DTLV sat down with Downtown bureau captain Andrew Walsh on January 5 for the second interview for our 20 Minutes with Captain Walsh series. He was upbeat from having an uneventful New Year’s Eve but also because he was celebrating his two-year anniversary with LVMPD.
“Any time you stay on assignment for a period of time, you get a sense of comfort,” he says. “For me it’s more of a sense of comfort in knowing. Over the last couple years, I learned a lot of lessons about the area of command, the community, the businesses, the people that live here [and] the people that work here.”
But his comfort doesn’t bring complacency. We mentioned in the first installment that 2016 was an unusually tough year with a high number of violent crimes. We talked to Walsh about his goals for 2017 and how he intends to accomplish them.
We’ve had some horrific violent crimes in 2016 that just shock your conscious, but there were people in the community that got involved.
A Silver Lining: “If you can take away any moral victory, even though overall there were more violent crimes, there were fewer homicides,” Walsh says. There was 18 total.
New business attributes to safer streets, but Walsh says simply having a presence and interacting with the community adds to this as well. A “good report card” that they’re improving, he says, is seeing more people outside, pushing strollers on the sidewalks and enjoying their day. Another is community cooperation.
“We’ve had some horrific violent crimes in 2016 that just shock your conscious, but there were people in the community that got involved,” he says. “The feeling I get is that when there is a murder in some of these neighborhoods, everyone knows who did it except the police. So if you get the everyones who know to tell us what they know and help us put a case together, that takes that violent offender off of the street. But that takes having to have confidence in the police.”
The goal for next year is to reduce violent crimes (shootings, stabbings, murders, sexual assaults and robberies) 10 percent, which would equal 85 incidents total. In order to do so, he has to continue to build that confidence.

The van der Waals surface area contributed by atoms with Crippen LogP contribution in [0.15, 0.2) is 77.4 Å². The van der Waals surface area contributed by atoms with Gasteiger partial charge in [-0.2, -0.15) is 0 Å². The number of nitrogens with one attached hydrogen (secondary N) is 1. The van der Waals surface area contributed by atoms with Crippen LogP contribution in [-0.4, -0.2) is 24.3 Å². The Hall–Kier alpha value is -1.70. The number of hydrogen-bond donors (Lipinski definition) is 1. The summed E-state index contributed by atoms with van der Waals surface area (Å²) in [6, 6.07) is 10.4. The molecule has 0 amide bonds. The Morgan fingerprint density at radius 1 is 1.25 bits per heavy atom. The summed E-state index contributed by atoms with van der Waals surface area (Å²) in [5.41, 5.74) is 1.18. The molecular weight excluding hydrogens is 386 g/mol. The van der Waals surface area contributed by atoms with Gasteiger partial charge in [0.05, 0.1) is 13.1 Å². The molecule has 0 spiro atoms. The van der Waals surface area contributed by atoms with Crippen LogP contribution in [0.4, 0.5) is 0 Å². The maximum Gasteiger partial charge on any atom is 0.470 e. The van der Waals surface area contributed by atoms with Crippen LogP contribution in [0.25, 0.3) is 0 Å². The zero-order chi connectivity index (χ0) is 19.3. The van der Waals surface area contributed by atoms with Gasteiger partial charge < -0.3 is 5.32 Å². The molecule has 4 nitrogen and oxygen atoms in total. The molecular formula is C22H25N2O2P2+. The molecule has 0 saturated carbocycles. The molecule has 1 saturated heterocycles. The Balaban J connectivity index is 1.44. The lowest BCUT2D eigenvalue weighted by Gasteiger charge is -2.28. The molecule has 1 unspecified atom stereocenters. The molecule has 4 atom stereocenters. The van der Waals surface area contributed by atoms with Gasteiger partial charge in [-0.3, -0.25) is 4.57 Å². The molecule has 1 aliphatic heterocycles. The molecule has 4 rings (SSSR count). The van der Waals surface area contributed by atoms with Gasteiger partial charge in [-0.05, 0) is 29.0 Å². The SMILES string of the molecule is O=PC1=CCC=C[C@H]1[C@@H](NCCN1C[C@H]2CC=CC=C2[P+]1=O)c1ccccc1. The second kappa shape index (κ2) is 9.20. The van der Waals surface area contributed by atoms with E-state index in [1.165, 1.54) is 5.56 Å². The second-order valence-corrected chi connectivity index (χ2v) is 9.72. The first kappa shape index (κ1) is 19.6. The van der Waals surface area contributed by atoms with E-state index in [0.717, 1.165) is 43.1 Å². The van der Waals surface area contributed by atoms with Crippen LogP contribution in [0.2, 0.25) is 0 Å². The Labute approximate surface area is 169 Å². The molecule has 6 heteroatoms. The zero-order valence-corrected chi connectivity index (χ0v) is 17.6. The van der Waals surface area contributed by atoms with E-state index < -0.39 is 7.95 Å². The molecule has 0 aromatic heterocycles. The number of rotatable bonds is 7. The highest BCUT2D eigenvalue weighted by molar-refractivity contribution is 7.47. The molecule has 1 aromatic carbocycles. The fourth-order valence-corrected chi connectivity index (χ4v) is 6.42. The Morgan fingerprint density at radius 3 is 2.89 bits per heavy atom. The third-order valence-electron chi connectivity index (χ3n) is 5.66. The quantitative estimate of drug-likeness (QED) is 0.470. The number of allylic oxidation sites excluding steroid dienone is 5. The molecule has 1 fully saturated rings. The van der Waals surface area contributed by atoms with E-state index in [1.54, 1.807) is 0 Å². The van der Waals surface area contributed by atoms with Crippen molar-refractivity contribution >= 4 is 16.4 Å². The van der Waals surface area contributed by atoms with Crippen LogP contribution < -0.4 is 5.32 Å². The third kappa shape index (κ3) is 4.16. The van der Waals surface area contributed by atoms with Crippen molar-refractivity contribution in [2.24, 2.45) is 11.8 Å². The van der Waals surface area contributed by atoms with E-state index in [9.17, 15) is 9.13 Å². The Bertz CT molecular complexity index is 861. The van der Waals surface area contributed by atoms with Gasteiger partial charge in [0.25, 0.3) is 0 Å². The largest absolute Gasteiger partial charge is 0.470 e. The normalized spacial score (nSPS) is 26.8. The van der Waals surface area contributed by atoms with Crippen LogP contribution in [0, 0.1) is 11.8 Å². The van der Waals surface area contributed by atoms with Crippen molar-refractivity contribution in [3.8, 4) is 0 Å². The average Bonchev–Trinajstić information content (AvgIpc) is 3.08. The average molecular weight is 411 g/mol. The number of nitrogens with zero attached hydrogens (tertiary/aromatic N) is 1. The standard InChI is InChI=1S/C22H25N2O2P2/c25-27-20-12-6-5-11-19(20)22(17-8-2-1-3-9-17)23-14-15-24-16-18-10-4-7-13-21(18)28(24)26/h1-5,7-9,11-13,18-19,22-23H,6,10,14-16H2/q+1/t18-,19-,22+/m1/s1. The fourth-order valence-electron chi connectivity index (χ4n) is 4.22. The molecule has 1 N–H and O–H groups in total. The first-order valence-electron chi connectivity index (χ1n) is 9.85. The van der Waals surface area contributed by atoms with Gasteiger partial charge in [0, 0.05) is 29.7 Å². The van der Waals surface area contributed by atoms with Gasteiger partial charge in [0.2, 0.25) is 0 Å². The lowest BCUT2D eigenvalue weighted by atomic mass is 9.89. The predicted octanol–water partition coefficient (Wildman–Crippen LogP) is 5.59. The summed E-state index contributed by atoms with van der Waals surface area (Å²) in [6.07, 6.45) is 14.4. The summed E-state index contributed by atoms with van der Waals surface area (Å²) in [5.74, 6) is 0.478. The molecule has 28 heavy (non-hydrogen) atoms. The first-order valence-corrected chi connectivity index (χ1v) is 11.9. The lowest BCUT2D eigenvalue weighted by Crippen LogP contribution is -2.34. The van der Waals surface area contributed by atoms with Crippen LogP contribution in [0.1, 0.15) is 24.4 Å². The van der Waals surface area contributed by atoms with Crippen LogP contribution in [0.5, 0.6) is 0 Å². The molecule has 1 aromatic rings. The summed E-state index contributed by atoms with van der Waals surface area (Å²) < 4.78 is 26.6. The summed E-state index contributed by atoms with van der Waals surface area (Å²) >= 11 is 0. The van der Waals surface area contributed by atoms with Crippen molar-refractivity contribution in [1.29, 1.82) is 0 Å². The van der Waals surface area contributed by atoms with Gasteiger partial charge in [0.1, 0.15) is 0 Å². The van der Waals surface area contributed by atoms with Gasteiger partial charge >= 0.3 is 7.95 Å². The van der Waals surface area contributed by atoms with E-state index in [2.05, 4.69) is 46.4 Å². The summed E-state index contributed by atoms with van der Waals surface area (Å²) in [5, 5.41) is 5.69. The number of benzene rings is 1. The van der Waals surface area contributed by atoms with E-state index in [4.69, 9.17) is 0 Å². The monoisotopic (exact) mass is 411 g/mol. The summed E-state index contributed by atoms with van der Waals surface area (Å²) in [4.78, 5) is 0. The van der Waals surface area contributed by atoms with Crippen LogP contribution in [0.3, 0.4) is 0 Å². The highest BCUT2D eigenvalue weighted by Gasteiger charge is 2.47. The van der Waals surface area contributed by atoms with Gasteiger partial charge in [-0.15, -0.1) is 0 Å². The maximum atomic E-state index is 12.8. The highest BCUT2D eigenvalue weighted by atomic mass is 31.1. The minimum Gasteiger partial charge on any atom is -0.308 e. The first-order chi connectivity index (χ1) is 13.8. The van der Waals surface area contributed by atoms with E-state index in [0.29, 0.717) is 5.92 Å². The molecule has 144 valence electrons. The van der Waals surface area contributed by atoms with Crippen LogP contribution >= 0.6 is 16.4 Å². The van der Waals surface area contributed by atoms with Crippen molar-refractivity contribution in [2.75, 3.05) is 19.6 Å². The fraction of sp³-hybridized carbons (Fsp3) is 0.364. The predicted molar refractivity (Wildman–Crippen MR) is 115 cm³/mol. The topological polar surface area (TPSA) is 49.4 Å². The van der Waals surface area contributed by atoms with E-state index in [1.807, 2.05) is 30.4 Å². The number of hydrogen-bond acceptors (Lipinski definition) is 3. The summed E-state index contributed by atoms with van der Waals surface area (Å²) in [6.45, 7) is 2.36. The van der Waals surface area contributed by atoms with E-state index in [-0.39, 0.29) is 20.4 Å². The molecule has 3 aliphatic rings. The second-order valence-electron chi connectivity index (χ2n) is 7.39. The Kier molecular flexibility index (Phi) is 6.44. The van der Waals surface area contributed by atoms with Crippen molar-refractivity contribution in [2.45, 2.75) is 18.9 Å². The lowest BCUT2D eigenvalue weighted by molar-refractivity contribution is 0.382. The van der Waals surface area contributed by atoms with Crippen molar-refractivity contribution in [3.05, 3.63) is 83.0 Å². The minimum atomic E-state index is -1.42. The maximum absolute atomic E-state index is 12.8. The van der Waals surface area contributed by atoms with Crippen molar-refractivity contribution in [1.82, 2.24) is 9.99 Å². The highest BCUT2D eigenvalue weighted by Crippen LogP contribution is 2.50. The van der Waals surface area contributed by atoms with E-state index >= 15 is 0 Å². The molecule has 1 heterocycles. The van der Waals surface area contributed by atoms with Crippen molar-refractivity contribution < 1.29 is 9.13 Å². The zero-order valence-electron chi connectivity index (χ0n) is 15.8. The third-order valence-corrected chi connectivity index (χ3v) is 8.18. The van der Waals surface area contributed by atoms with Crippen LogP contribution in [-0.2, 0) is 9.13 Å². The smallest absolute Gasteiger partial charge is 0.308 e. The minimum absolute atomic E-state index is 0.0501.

In trying to make an inroad with the community, part of the process for me is getting people to see cops as human beings and as people who care.
“In trying to make an inroad with the community, part of the process for me is getting people to see cops as human beings and as people who care,” he says. “What people usually see is the enforcement end, the stoic [cops] …sometimes I see [the uniform] as a barrier.”
Now Hiring: Sheriff Lombardo’s tax initiative to hire more cops was approved last October and the Downtown bureau is hiring to fill vacant positions. Walsh says Lombardo has given him the tools he needs to do his job, but it takes about a year for the hiring and training processesto see the effects.
“The good news is we are going to be running monthly academy classes starting this spring so the bodies will be in the pipeline and flowing steadily,” he says.
And they are hiring civilian positions as well.
“You don’t have to be a cop or corrections officer,” Walsh says. “We need good people from the community to come to the police department. We have jobs. We are hiring for everything.”
If you are interested in applying, visit protectthecity.com.